Vibrant and bright screen; low price.
Horrible battery life and infested with bloatware.
Some days, we almost miss Toshiba’s signature battleship gray notebook PCs—the latest look for the company’s long-running Satellite series is just a bit too much. After a few hours of use, our Satellite P305-S8825 was covered with fingerprints. And that was with clean paws! If you like snacking on Pringles while surfing the web, this rig will look as hygienic as the sneeze guard at a Baskin-Robbins after a class of third-graders has visited.
Unfortunately, the P305 is a lot like Las Vegas: glitzy on the outside but a bit cheesy on the inside. Forexample, this rig doesn’t sport Intel’s latest Montevina parts (aka the Centrino 2, with a faster 1,066MHz FSB Penryn chip). That’s to be expected since Montevina’s been delayed—but at the very least give us the last generation of Penryn. Instead, we get the aged 65nm Core 2 Duo T5600 at 1.86GHz.
Still, the Satellite has some nice touches. Its 17-inch glossy screen is gorgeous and bright. The 320GB hard drive is ample, and the unit’s USB ports are active when the notebook is in standby, so you can charge your phone or MP3 player without having to leave the notebook powered up. The nicest feature, though, may be the price. The Satellite costs just under $1,000, which takes some of the sting out of its shortcomings.
But while you may marvel at the amount of hardware—albeit old—that $1,000 gets you, the P305’s performance will leave you wanting. When compared to our Asus C90s zero-point notebook, as well as all the midrange notebooks we reviewed in our August issue, the Satellite didn’t win a single benchmark.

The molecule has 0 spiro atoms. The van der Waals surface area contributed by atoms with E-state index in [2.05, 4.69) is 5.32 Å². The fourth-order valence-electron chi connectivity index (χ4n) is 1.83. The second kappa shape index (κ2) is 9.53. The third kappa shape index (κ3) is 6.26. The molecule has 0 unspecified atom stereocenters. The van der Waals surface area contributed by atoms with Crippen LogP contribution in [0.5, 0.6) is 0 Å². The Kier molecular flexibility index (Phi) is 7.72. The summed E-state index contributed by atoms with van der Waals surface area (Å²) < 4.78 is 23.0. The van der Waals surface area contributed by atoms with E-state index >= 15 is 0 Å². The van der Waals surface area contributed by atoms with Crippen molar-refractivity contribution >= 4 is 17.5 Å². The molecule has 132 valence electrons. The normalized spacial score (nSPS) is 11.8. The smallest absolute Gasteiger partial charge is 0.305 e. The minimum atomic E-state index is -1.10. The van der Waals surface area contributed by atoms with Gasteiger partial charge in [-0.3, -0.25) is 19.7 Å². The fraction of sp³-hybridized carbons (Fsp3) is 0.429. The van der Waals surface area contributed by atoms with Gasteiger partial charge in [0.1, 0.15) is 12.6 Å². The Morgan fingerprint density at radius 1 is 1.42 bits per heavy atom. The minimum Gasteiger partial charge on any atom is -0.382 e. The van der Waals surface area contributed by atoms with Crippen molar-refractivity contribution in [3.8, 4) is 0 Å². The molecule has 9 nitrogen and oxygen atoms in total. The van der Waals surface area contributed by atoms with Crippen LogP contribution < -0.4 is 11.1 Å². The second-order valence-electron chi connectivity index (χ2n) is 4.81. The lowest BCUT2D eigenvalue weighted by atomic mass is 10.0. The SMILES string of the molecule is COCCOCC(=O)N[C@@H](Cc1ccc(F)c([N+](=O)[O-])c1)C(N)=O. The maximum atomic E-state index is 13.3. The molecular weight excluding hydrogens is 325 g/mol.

In fact, compared to the other notebooks in its price range, the P305 takes a solid pounding thanks to the 1.86GHz Core 2 Duo T5600 chip and its 667MHz front-side bus. Only the Asus F8Sn from last month’s roundup, with its even slower 1.66GHz Core 2 Duo T5450, loses to the Toshiba—and only in some benchmarks. Gaming on this rig is also pretty atrocious given its ATI Mobility Radeon HD 3470. The card is certainly magnitudes better than integrated graphics, but you won’t be running any recent titles at the screen’s native 1440x900 resolution with the eye candy turned up.
Desktop replacement notebooks tend to be big, to support their large screens, and the look and feel of the P305 betray every inch of its bulk. But since desktop replacements rarely leave the desk, that probably won’t be an issue—a good thing, too, since the battery life is nothing to brag about. During our rundown test, we were able to watch about 90 minutes of our DVD before the battery pooped out. That’s comparable to the life we got from our Asus C90s with its desktop CPU and the wickedly fast and power-hungry Alienware Area-51 m15x. What’s the P305’s excuse?
|Zero Point ||Toshiba P305 |
|Premiere Pro CS3 ||1,860 sec ||2,520 sec |
|Photoshop CS3 ||237 sec ||269 sec |
|ProShow ||2,416 sec ||2,779 sec |
|MainConcept ||3,498 sec ||3,600 sec |
|FEAR||14 fps ||12 fps |
|Quake 4||29.1 fps ||34.4 fps |
|Toshiba Satellite P305-S8825 |
|Processor||1.86GHz Core 2 Duo T5600|
|Chipset ||Intel GM965|
|RAM||3GB DDR2/667 |
|Videocard||ATI Mobility Radeon HD 3470 |
|Storage||320GB Toshiba MK3252GSX |